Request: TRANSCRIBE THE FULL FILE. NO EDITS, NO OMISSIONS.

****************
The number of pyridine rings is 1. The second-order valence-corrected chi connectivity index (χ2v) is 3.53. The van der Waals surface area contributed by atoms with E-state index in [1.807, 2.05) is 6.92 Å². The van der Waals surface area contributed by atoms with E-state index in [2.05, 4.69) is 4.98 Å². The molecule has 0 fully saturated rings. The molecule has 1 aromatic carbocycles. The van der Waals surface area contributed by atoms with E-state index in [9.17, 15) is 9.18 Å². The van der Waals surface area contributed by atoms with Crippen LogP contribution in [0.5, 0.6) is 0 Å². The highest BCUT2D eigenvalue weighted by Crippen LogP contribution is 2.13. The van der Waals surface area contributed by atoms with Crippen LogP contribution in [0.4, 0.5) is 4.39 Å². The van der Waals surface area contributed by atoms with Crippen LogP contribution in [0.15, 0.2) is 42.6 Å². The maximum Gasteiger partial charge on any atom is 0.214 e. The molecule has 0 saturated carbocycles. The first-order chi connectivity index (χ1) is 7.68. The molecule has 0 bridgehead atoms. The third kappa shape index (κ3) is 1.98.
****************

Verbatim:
The number of pyridine rings is 1. The second-order valence-corrected chi connectivity index (χ2v) is 3.53. The van der Waals surface area contributed by atoms with E-state index in [1.807, 2.05) is 6.92 Å². The van der Waals surface area contributed by atoms with E-state index in [2.05, 4.69) is 4.98 Å². The molecule has 0 fully saturated rings. The molecule has 1 aromatic carbocycles. The van der Waals surface area contributed by atoms with E-state index in [9.17, 15) is 9.18 Å². The van der Waals surface area contributed by atoms with Crippen LogP contribution in [0.5, 0.6) is 0 Å². The highest BCUT2D eigenvalue weighted by Crippen LogP contribution is 2.13. The van der Waals surface area contributed by atoms with Crippen LogP contribution in [0.4, 0.5) is 4.39 Å². The van der Waals surface area contributed by atoms with Crippen LogP contribution in [0.15, 0.2) is 42.6 Å². The maximum Gasteiger partial charge on any atom is 0.214 e. The molecule has 0 saturated carbocycles. The first-order chi connectivity index (χ1) is 7.68. The molecule has 0 bridgehead atoms. The third kappa shape index (κ3) is 1.98.